Sophia signaled at Emily to zip it, who was busy giggling at the corpse.
Emily had just pointed at Sister Margaret’s pale face and had mumbled something under her breath. Rose had joined into her mischief. Both were trying their best to control their laughter.
It was an unfortunate day for the convent. Sister Margaret who was still on the good side of her thirties had passed away in an accident. Now she rested in a coffin in a bed of roses, whilst children who didn’t understand death paid their respects, well at least tried to.
Emily was amused by the expressions on the cadaver. It reminded her of the sister’s puckered nose when she used to scold them. Her nose would always flare-up in a funny manner which they would, later on, imitate in their dormitories. Rose was a good impersonator. She could even copy her mannerisms.
“It is not good. She is dead! You are in a funeral for crying out loud!”
Sophia was now fuming with anger as Emily and Rose failed to keep their tittering in check. They fell silent on realizing the solemnity of the situation. The dead should not be made fun of.
When it was Sophia’s turn to pay her respects, she looked at the cadaver carefully.
Poor Sister Margaret, she thought. She had never bothered her for she had always been a bright child. She always did her homework on time, paid attention to her when Sister spoke and answered all of her questions correctly.
Sophia was on Margaret’s good side. She could tell that the sister had always felt proud of her. For she was the brightest of all the students.
She looked at her pursed lips and wondered how lifelike she seemed. As if she were only sleeping. That she could get up any second now and walk away from the coffin, shout at the top of her voice and ask the children to open their books.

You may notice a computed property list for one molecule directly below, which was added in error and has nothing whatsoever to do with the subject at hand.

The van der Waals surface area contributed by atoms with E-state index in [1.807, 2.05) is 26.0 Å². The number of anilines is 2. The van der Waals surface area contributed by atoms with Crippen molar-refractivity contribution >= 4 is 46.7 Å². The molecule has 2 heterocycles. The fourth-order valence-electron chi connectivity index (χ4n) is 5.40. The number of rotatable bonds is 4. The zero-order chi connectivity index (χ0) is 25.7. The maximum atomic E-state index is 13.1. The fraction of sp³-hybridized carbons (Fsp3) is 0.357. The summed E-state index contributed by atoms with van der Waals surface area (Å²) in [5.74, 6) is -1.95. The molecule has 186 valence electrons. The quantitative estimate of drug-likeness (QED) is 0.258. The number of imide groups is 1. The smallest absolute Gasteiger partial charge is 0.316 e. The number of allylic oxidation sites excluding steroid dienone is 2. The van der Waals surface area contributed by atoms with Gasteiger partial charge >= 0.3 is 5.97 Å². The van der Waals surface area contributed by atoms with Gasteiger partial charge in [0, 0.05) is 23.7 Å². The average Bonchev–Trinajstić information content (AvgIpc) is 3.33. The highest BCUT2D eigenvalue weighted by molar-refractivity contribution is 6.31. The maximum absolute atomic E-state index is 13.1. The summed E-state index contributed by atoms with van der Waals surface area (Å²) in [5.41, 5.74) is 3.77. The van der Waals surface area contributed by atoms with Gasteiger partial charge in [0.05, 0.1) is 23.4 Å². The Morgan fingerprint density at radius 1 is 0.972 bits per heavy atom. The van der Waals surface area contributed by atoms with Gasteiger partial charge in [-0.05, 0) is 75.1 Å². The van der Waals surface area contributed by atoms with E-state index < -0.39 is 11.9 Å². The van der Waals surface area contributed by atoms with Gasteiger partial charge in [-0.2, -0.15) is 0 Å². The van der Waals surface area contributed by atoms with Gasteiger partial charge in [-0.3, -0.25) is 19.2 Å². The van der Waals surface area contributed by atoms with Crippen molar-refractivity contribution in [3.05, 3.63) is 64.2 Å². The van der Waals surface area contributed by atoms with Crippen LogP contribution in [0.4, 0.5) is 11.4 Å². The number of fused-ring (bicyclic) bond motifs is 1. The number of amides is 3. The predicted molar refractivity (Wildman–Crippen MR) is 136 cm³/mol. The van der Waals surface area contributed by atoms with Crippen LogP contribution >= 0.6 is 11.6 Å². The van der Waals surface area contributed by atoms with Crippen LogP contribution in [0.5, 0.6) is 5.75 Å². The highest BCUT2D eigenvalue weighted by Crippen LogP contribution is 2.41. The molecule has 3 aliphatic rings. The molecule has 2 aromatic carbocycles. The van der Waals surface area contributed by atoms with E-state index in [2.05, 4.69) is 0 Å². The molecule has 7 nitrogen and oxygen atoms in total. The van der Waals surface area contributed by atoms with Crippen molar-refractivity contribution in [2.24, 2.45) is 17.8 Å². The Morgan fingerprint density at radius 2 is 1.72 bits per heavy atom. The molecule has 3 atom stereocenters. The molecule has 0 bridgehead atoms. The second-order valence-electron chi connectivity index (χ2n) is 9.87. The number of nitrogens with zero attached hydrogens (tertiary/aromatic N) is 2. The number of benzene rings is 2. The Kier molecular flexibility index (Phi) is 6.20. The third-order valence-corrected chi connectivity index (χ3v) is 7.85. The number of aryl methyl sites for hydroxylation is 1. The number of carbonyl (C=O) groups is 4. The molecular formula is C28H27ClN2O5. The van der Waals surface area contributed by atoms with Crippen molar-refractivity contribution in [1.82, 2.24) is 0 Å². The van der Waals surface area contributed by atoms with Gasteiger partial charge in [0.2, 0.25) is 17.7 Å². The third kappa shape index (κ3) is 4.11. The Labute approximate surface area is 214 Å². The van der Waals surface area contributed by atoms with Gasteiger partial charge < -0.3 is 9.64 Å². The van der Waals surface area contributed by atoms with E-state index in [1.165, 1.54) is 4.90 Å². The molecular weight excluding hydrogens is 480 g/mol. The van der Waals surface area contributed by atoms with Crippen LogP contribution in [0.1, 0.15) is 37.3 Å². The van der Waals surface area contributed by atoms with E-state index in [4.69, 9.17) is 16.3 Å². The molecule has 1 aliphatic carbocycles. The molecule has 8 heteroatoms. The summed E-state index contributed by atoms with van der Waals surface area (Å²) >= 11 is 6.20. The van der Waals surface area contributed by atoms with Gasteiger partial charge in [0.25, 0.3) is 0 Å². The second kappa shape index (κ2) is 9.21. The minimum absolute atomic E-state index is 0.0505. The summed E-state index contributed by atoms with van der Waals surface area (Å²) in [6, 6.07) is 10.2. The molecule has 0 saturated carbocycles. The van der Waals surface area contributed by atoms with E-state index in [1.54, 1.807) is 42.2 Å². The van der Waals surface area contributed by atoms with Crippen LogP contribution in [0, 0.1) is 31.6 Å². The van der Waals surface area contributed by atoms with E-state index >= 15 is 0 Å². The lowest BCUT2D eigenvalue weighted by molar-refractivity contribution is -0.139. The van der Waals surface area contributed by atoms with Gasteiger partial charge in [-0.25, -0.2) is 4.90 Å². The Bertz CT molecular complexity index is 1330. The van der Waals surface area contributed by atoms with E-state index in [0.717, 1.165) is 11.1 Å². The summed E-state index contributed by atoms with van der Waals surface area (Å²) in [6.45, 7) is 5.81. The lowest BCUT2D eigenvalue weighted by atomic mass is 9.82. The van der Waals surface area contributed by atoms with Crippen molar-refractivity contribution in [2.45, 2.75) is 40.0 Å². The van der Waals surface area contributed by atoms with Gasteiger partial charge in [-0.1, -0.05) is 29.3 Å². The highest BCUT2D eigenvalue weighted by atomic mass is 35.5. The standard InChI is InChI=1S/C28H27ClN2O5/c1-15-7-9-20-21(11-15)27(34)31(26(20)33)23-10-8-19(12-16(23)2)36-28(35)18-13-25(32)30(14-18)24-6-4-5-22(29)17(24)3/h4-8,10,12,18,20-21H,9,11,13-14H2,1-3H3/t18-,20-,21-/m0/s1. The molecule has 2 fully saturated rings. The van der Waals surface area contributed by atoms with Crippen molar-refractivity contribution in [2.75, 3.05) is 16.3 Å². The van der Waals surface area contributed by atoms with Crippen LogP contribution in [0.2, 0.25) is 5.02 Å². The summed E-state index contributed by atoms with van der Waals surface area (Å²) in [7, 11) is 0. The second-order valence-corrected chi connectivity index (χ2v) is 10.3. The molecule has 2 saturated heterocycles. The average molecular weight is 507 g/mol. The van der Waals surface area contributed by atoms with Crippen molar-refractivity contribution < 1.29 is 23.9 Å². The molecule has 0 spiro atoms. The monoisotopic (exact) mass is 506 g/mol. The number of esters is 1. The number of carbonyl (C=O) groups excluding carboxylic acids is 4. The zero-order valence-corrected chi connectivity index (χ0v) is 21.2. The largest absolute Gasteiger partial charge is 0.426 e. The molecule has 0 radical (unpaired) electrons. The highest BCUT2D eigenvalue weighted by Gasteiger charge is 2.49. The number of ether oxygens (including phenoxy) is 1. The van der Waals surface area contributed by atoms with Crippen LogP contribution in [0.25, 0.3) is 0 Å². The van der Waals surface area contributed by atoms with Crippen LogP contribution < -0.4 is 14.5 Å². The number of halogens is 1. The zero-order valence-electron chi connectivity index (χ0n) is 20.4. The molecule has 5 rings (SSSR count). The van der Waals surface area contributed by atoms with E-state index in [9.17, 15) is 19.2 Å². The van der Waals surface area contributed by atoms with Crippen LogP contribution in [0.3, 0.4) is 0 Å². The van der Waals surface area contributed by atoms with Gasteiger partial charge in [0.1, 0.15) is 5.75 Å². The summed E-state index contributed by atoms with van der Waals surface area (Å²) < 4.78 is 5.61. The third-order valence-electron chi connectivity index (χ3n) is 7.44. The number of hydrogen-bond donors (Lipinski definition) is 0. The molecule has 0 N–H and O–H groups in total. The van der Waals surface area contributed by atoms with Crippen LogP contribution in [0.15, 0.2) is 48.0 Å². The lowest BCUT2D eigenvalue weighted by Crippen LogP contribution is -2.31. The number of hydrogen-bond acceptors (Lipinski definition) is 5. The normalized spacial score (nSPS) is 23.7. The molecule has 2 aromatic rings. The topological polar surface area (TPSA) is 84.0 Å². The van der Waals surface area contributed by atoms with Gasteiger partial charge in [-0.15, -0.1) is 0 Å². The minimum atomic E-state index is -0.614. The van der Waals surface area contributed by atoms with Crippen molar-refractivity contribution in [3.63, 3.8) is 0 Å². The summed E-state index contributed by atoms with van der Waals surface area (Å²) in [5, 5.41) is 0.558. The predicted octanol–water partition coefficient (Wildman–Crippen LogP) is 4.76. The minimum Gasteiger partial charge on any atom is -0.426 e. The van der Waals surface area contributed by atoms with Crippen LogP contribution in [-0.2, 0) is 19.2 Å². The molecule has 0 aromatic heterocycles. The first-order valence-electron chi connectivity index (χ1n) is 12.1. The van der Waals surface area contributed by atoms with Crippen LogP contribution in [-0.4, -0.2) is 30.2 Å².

Sophia scrutinized her brows, her eyelids, all her conspicuous distinct features carefully, as she would, up close every day, for she sat at the very first bench.
“Her eyes, what were her eyes like?” she thought. “Weren’t they a shade of pale blue?
In that split second of a moment, Sophia imaged them opening as Margaret turned to face her, and smiled.
A deafening silence erupted inside her. The world around her had suddenly frozen.
“Move!” someone chimed from behind.
Her reverie, broken by Percy asking for her turn. Sophia looked at her, then swiveled back to see the corpse. Sister Margaret hadn’t inched a bit. She was just lying there, dead as a corpse could be.
During the recess, when the girls were out on the field playing handball, she just sat there looking at them. Their faces glowing in contrast to what she had just witnessed.
She wondered how easily people could move on as if nothing had happened. What was death to them? A social gathering of what, an hour? Is that all the time they have got to spare for the dead? Or maybe they are happy because the dead reminds them to celebrate the living.
She wondered about all the mundane things people often dug their heads into, the ever chugging engine of their pointless acts and their hunt for a deliberate indifference to keep their heads from thinking about death.
A moving, feeling, life had been plucked out, just like that, and the world doesn’t give a shit.